|Cayman Ilika and Greg McCormick Allen in Mary Poppins (Mark Kitaoka)|
Issaquah: to January 4, 2015
Everett: January 9-February 8, 2015
Anticipation for Village Theatre’s production of Mary Poppins ran high, especially after casting was announced of Cayman Ilika as Mary Poppins and Greg McCormick Allen as Bert. Both have every attribute you would want for those roles, and each is as professional a pro can be in delivering the goods! And so it is no surprise at all that they do in spades!
Then you have some lovely casting choices like real-life-marrieds Christine Marie Brown and Andrew McGinn as George and Winifred Banks, the keep-your-eye-on youngster Mae Corley as young Jane Banks, other real-life-marrieds Connie Corrick (as the Bird Woman) and Hugh Hastings (as the Admiral) and the sure-to-be-comic-duo of Laura Kenny and Erik Gratton as the housekeeper Mrs. Brill and the butler Robertson Ay. Add the furious, chew the stage, anti-Poppins aria of Mary Jo DuGaw (as Miss Andrews) and a passel of dancers and you’ve brewed up a terrific, family fun show sure to please everyone!
This undertaking was so large it apparently took two directors (Steve Tomkins and Kathryn Van Meter) and two music directors (Tim Symons and Bruce Monroe)! The set challenges are pretty massive, with set changes every few moments from inside and outside the Banks house to the park to a bank and various adventures that Mary Poppins takes the children to see. Scott Fyfe creates a satisfying array of locations, and even manages some magic tricks with a kitchen that must fall apart and reconstruct itself.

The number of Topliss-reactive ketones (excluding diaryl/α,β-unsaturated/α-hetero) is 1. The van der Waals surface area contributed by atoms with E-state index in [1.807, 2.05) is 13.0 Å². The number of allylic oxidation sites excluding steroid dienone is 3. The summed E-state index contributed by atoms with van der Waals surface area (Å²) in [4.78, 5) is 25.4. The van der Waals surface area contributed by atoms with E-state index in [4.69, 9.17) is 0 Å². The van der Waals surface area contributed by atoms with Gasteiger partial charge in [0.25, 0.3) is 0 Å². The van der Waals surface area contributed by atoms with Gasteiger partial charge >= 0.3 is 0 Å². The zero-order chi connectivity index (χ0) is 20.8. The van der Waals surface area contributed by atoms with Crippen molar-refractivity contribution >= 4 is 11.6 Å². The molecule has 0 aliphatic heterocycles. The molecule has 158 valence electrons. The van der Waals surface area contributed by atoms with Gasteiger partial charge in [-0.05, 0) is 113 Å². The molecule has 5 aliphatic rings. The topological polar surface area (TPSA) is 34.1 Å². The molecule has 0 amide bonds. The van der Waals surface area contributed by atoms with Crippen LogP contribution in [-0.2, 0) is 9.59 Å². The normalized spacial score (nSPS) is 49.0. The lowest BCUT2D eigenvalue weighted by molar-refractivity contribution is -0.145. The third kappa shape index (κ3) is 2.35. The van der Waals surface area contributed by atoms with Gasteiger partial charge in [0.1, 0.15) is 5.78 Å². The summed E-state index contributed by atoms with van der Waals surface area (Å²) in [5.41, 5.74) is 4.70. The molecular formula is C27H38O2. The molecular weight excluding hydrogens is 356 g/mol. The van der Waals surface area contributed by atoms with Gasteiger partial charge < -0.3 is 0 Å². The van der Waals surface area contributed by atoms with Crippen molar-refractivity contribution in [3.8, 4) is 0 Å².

And Mary Poppins must fly, of course, which Ilika makes seem spit-spot, easy as pie, with her perfectly straight carriage and bemused expression. Since Broadway, Bert must also walk on walls and on a ceiling. And Allen does so. (The effort for Village, though, strains so hard at their resources that it’s almost a shame they have to attempt it. In fact, if there were lower tech, more wink-at-theater ways to accomplish some of the tricks, the show would have lost none of the fun, but some of the strain.)
The technical support from lighting (Tom Sturge), sound (Brent Warwick) and delightful costuming (Cynthia Savage) are at their usual peak. Choreography from Kathryn van Meter is adorable and energetic. The one piece that doesn’t gel is the too frantic and piecemeal “Step in Time” where less could have been much more if fewer tappers had been given a more cohesive moment to shine.
Those who might expect the movie version need to understand that this script has been added to and changed a bit by book writer Julian Fellowes, and has a bit more of a lesson on how to be parents than the movie. Mary’s influence is less direct, though she’s still there to clean up messes. George Banks has a better arc, from a disconnected, always at work, father and husband, to remembering that he had dreams as a child and finally embracing that. McGinn has a delicious moment of silliness with which to express that.